Erica Broadus was at home in Indianapolis when she got the call that she was an awardee of the Provost’s Diversity Fellowship. She would now be able to enroll in the Trachtenberg School of Public Policy and Public Administration, as a new student in the Gender and Social Policy subfield of the Ph.D. in Public Policy and Public Administration program. Today, she and 10 other Provost’s Fellows are completing their doctoral coursework in subjects ranging from cognitive neuroscience to hominid paleobiology.
The Provost’s Diversity Fellowship Program, created in 2011, is part of GW’s effort to sustain and strengthen a student body of the highest caliber, drawing from a wide range of diverse backgrounds and interests. The fellowships, for full-time incoming doctoral students studying on the Foggy Bottom campus, help recruit and retain a diverse graduate student body.
Open to academic departments in the Columbian College of Arts and Sciences, Graduate School of Education and Human Development, School of Business and School of Engineering and Applied Sciences, the program assists departments in their efforts to bring together students from a broad range of cultural, ethnic and economic backgrounds to explore their interests, discover new academic and extracurricular pursuits, and learn from each other. The fellowships also provide a way to improve access to GW doctoral programs for students who might otherwise find it difficult or impossible to successfully pursue graduate study.
In her application to GW, Broadus, a first-year doctoral student, indicated that her academic and career goal is to “research, design and improve sustainable models to alleviate poverty by empowering women and girls through cross-sector collaborations.” Her nominators highlighted her strong academic credentials, preparation for doctoral studies and passion with which she approaches her volunteer work.
“I’ve been impressed with how supportive the professors are,” said Broadus. “They have an honest and genuine interest in my work and have helped me to mold that into the larger landscape of my program.”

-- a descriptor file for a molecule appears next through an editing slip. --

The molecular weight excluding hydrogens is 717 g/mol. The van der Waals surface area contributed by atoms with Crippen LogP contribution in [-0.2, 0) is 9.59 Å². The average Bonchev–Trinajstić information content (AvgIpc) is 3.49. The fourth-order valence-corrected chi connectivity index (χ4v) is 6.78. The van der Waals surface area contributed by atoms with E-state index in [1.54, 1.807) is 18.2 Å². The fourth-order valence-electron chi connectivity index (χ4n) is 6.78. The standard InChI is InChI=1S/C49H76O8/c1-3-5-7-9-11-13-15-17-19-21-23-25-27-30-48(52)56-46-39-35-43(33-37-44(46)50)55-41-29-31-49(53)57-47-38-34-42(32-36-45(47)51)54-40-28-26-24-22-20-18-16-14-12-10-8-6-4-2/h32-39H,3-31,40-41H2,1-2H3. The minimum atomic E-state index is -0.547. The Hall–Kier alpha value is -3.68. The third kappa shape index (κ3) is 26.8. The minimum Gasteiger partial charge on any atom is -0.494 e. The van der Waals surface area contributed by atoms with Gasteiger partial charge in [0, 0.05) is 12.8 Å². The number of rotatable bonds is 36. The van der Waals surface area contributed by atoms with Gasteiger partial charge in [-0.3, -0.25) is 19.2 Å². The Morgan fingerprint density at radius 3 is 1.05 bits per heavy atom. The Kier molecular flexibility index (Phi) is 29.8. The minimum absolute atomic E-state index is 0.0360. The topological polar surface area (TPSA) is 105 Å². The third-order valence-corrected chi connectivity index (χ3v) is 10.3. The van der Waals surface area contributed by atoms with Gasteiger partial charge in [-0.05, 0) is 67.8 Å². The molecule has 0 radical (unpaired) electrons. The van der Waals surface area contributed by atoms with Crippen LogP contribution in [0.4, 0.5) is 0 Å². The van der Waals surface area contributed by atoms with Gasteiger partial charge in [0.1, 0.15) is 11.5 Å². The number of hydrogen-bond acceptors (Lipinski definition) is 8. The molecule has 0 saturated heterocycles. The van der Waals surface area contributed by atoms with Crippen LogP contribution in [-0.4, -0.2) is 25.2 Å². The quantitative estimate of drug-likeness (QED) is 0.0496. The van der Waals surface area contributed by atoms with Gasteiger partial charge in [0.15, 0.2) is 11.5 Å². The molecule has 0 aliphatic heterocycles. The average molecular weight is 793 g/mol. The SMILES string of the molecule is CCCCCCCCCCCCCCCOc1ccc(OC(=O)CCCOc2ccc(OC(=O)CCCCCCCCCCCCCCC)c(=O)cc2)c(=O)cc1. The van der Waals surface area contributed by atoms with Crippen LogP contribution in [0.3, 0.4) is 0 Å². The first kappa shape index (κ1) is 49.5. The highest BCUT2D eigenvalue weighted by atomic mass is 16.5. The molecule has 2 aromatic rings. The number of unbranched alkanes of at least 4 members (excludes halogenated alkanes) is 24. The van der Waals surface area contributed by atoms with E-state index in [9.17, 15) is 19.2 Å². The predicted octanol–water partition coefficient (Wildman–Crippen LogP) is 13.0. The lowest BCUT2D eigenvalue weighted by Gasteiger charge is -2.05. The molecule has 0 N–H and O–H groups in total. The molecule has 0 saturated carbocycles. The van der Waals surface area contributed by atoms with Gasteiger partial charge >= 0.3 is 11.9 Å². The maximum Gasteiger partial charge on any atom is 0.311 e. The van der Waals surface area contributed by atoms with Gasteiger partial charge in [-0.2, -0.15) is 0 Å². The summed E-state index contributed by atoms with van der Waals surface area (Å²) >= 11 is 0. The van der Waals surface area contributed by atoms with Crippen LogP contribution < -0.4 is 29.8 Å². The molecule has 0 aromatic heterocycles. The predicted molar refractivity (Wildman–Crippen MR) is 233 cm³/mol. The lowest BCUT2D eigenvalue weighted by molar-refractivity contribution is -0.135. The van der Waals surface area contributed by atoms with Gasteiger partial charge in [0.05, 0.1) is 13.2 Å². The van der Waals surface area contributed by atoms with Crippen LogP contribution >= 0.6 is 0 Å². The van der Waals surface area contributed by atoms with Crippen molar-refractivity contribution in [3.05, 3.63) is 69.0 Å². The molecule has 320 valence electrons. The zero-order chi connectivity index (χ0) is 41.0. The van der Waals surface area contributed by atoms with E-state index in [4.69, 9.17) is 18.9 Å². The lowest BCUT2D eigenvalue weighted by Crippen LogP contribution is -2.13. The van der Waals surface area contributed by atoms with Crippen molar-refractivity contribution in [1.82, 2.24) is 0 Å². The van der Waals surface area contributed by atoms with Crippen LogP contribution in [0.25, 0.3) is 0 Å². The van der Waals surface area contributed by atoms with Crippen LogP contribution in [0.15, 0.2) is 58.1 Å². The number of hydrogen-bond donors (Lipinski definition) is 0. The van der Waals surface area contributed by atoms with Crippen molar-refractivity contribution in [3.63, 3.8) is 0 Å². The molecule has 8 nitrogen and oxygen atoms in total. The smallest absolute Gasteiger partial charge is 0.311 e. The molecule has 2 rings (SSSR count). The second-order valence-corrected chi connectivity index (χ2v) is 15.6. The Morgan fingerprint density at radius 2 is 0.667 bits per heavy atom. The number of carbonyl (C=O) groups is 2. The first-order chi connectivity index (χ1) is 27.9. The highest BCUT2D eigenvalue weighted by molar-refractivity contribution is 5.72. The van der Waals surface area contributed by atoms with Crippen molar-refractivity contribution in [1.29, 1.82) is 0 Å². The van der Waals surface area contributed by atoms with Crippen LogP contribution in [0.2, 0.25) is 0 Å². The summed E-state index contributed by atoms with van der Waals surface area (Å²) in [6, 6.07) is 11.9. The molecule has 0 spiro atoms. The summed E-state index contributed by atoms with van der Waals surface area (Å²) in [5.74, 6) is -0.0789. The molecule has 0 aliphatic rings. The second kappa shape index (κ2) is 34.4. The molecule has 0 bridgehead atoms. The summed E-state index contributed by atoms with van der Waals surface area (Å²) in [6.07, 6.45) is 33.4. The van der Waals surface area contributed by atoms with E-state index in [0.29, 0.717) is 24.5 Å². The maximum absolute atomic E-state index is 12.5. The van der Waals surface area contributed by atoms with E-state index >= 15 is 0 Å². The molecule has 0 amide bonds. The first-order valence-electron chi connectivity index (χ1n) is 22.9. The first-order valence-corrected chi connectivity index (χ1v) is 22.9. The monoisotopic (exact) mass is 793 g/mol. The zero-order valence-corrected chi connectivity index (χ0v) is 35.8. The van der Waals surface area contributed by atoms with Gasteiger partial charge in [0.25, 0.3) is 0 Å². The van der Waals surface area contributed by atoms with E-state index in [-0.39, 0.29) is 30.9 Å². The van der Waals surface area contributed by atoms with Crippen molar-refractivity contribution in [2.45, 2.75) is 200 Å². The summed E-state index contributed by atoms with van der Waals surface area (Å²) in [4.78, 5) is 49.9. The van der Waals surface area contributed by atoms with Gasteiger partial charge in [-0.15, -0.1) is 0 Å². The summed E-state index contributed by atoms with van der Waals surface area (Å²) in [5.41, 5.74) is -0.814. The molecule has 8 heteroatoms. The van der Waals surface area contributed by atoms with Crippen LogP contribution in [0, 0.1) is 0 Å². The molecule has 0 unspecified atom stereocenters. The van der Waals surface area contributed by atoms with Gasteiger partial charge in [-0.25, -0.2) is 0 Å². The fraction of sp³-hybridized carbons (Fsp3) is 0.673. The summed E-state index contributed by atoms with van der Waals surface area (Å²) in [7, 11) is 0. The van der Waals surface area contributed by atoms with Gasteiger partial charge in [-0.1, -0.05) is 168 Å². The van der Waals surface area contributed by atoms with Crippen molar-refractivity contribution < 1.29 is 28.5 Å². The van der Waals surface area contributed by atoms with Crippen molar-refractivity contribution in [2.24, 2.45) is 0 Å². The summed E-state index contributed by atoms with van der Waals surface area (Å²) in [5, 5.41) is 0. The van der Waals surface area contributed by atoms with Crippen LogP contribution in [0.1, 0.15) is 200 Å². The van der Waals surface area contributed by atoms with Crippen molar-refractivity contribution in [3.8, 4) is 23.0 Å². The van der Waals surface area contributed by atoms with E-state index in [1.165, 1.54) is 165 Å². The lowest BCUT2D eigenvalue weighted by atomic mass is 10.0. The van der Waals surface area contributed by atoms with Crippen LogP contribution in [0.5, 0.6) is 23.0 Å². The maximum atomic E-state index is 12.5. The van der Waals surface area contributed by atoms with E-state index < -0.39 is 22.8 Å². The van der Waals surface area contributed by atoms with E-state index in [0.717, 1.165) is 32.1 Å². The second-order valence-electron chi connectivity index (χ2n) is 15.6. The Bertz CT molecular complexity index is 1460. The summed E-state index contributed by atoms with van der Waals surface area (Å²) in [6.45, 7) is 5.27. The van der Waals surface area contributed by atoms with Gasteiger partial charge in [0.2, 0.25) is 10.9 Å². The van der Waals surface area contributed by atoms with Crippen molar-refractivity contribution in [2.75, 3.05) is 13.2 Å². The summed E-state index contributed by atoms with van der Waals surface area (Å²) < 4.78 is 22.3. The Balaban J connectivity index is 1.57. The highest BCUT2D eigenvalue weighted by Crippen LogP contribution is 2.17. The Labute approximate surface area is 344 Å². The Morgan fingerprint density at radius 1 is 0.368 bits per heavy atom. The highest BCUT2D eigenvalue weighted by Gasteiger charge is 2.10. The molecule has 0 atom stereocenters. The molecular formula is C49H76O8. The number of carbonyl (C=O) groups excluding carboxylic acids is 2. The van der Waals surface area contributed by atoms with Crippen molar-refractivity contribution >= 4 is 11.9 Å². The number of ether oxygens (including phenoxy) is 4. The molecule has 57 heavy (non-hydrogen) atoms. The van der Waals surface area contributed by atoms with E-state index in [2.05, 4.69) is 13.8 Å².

Breana Carter, a third-year doctoral student studying cognitive neuroscience, says the resources provided by the fellowship have given her the opportunity to focus on her research, present more frequently than her peers and attend more conferences. She also credits her advisor Sarah Shomstein, associate professor of cognitive neuroscience, with helping her learn how best to navigate the academic landscape.
“I’ve had more time to sit and talk with my advisor about exactly what type of things I can focus on and what areas and questions are reasonable to ask,” Carter said. “Because of the fellowship I think I’ve been able to shape myself as a better scientist.”
Fellowship nominees add to the diversity of the student body for their program or have a demonstrated interest in studying some dimension of cultural, racial or other related differences in their academic discipline.
The current Provost's Diversity Fellows are Laura Reyes, Jennifer Hill, Breana Carter, Joselynn Hawkins, Vance Powell, Rachel Breslin, Lara Rodriguez-Delgado, Lauren Kidd, Aubrey Harrison, Erica Broadus and Eve Boyle.
The five-year, merit-based academic award includes an annual stipend and/or assistantship of up to $24,000, health insurance assistance and full tuition. Applications are considered in January, February and March. It is anticipated that GW will award up to four new fellowships for the 2015-16 academic year.